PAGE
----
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The Best Brisket

I blame it all on the brisket. Without the recipe, I wouldn’t have gone into the restaurant business, I wouldn’t have started writing about food, and I’d still be a happy corporate type with a regular paycheck and a mythical creature called a pension plan. Actually, I blame it all on my former husband. The brisket recipe started with him. And the annual fair at my kids’ school.


No. 1 Don't mince the vegetables or they will cook down to mush. Cut the celery, carrots and onions into pieces of about the same size. Quarter the onions and cut the celery into 1-inch lengths. If the carrots are large, cut them in half lengthwise at the thick part and cut again to match the size of the celery pieces.

No. 2 Keep the pot tightly covered. If you are using aluminum foil, crimp the edges to seal in the moisture.

No. 3 Don't stir the sauce. It will blend and thicken on its own. At the two-hour mark, if the sauce seems skimpy (it should cover all the vegetables), add a little more beer or ketchup or a bit of both.

No. 4 Try to complete the cooking an hour or so before serving. The meat will be juicier and easier to slice.

No. 5 Slice the brisket as thinly as you can. Using a long, sharp knife makes all the difference. Never use a serrated knife on a brisket. It tears the meat to shreds -- yummy shreds, but not attractive.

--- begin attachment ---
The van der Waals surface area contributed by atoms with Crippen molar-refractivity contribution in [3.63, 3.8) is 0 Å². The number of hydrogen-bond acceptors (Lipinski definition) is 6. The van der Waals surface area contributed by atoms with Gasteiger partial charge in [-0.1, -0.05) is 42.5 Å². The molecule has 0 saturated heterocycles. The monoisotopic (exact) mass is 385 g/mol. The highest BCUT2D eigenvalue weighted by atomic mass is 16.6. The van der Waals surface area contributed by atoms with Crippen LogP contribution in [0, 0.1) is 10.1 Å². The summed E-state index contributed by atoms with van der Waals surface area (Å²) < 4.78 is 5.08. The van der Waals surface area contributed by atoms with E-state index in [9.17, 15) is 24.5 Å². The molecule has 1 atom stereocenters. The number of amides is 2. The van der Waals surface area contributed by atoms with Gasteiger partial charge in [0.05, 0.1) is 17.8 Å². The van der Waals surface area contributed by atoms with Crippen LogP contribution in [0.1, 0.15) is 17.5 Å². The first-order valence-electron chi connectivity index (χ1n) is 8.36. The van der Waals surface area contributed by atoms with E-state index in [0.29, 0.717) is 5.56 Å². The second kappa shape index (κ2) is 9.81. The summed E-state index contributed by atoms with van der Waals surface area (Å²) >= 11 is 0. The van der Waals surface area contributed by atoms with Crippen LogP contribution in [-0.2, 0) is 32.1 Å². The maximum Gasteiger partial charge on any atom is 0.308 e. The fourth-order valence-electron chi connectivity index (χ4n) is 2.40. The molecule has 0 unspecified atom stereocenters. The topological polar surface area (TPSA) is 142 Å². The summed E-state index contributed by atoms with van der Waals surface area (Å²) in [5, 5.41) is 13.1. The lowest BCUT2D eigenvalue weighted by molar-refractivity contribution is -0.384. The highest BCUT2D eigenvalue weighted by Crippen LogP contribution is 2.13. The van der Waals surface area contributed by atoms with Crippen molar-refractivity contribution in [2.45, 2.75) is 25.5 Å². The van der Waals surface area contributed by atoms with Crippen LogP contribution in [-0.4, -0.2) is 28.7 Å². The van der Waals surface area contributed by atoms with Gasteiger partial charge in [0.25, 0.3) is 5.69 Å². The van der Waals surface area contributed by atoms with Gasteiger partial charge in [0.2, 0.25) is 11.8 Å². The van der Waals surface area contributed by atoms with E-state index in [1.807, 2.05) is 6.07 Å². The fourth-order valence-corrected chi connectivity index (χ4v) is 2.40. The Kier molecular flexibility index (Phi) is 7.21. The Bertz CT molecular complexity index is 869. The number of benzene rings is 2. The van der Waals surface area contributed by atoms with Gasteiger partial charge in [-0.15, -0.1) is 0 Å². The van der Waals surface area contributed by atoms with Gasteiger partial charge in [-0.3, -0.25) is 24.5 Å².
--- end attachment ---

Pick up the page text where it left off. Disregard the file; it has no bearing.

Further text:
At first it was manageable. We made brisket occasionally, like normal people. It was our holiday staple. We seared it on the stove, chopped the vegetables, slathered on the “secret” sauce and put it in the oven with a bottle or two of dark beer. We brought it to every potluck and family gathering.

Then my husband, king of the next-day-sandwich-is-better club, noticed that a brisket sandwich would be a great addition to the annual fundraiser at the kids’ school. We’d set it up next to the mom who made spring rolls and not too close to the cotton candy machine. We’d cook a few briskets, buy a few dozen onion rolls, sharpen our knives and set up a little hand-sliced brisket stand. We’d bring out cutting boards and ladle each sandwich with just enough pan gravy to keep it moist. That year, I made eight briskets. It seemed like a lot. We sold out in less than an hour.

Next year, I upped it to 20 briskets, but our “fame” had spread. We were down to the raveling ends of the meat well before noon. The next year we made 36. My hands wore out from the slicing action. Our brisket stand became such a hit that my husband decided it could be the center spoke of an empire of restaurants. We opened one, then two, and finally there were three Pommefrite restaurants in the Boston area where you could get a really great brisket sandwich. (We served other food too, but the brisket was our signature dish.)

The simplest recipe and the secret to the sauce